• PARAPATRIC SPECIATION - This occurs on a larger scale than parapatric speciation, with large numbers of a population gradually becoming differentiated (due to genetic drift and/or selection) along the range of the population. Adjacent demes may be able to interbreed to some degree, but widely separated demes cannot. In such isolation and under different selective pressures, the more widely separated populations undergo reproductive isolation/speciation.

    Ring Species: Products of Parapatric Speciation

  • Salamanders in the genus Ensatina clearly have a common ancestor.

  • Siberian Greenish Warblers

  • Ring Species: how microevolution can lead to macroevoluion


  • SYMPATRIC SPECIATION - speciation occurs without physical separation, within the range of the ancestral population. (This is often due to a sudden genetic event that causes very rapid reproductive isolation of a subset of the original population.)

    Sympatric speciation is well known in plants, which can speciate quickly via polyploidy, either


    The modes of speciation can be visualized this way.

    Here's an overview.


    Hybrids: Evolution in Flux Recall that a hybrid is the offspring of genetically dissimilar parents.

    One can consider hybridization within a species (as Mendel did with his Sweet Peas and agriculturists do with everything from apples to cattle to wheat) or between species:

    Hybridization between related species can sometimes result in reproductive isolation of a fertile, hybrid offspring.

    If a polyploid is self-fertile, it can give rise to a population that is partly or completely reproductively isolated from the original parent population.

    A famous example is that of Goat's Beard. Wild Tragopogon dubius, Tragopogon porrifolius, and Tragopogon pratensis were imported from Europe and became established in the Western U.S. (Washington and Idaho).

    Promiscuous and fertile, the three species interbred, producing infertile interspecies that went through allopolyploid reproduction to become self-fertile.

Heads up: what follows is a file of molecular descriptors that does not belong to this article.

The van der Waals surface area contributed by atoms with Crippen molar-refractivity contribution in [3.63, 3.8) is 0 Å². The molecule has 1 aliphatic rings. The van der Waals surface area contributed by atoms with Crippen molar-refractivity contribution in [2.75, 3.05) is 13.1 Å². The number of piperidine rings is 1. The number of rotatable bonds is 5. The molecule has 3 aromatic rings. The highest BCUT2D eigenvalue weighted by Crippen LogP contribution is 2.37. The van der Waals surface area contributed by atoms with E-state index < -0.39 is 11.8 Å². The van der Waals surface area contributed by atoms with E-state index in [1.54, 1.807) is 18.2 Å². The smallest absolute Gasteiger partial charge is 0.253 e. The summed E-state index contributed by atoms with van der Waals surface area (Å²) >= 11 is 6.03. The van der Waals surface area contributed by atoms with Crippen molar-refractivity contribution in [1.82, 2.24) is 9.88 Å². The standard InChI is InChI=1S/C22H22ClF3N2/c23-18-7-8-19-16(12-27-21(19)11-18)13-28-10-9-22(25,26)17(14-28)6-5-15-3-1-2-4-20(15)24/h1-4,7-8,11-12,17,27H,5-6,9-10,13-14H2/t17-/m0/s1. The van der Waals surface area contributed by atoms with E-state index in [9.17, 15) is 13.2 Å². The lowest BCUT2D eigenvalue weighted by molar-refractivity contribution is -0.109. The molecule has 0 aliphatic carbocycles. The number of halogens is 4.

The European Ancestors (from left to right, T. dubius, T. porrifolius, and T. pratensis.

    The crosses and doublings:

    Tragopogon mirus and T. miscellus are tetraploid, self-fertile hybrids derived from older species of Tragopogon.
    Two new species are born of hybridization.

  • A hybrid zone is an area of secondary contact between two related species, where limited hybridization is taking place between them.

  • Introgression is the introduction of alleles from one species' gene pool into that of another (closely related) species, due to limited hybridization.

    One well-known example is hybridization between the White-tailed Deer (Odocoileus virginianus, left) and the Mule, or Black-tailed Deer (Odocoileus hemionus, right). Which brings us to The Tale of Bambi and That Other Guy:


    Hybrid Speciation There is a growing body of evidence that hybridization between related species may result in reproductive isolation that can then lead to speciation, as in the case of Tragopogon and wild sunflowers (Helianthus spp.) (Helianthus annuus x Helianthus petiolaris --> Helianthus anomalus)

    Speciation via Hybridization in an Animal
    Hybridization between two related species can result in speciation if the hybrid offspring...

    Example: Hybridization of two species of tephritid fruit flies results in a new hybrid species.

    Once removed from interaction with parent species, the hybrid individuals may breed among themselves and evolve into a new species.


    The Pace of Evolution How long does it take for a species to evolve? It depends.

    Phyletic Gradualism Darwin's understanding of evolution was that species gradually changed into new species in a relatively gradual, stepwise manner.

    Species, he thought, accumulated small changes over generations, and eventually a new species came into being.

    A classic example seen in many natural history museums is the evolution of the modern horse.

    Punctuated Equilibrium Darwin's classical idea of gradual change was upended in 1972 when Niles Eldredge and Stephen Jay Gould proposed a new idea, punctuated equilibrium: major changes can occur relatively suddenly, and "punctuate" long periods of relatively little change (stasis).

    The term "sudden" is relative, geologically speaking. Punctuations in species diversity can happen over thousands of generations (quick!) instead of over millions (not so quick!)

    Punctuated equilibrium could explain how awkward intermediate forms needed to transform a land reptile into a flying bird

    or a terrestrial tetrapod into a marine whale...


    (Click on pic!)

    ...might have transitioned relatively quickly into more adaptive forms.

    In the case of whales, consider the contribution of assortative mating:

  • Individuals genetically predisposed to be better adapted for intertidal life would likely hang together.
  • This might mean they would also be more likely to mate with each other
  • This would generate a smaller effective population where inbreeding could magnify aquatic adaptations relatively quickly.

    Another scenario: A major genetic event could produce a phenotype that was drastically different from the original. If it were adaptive, the new phenotype could quickly displace the old wild type.

    Examples of punctuated equilibrium in action: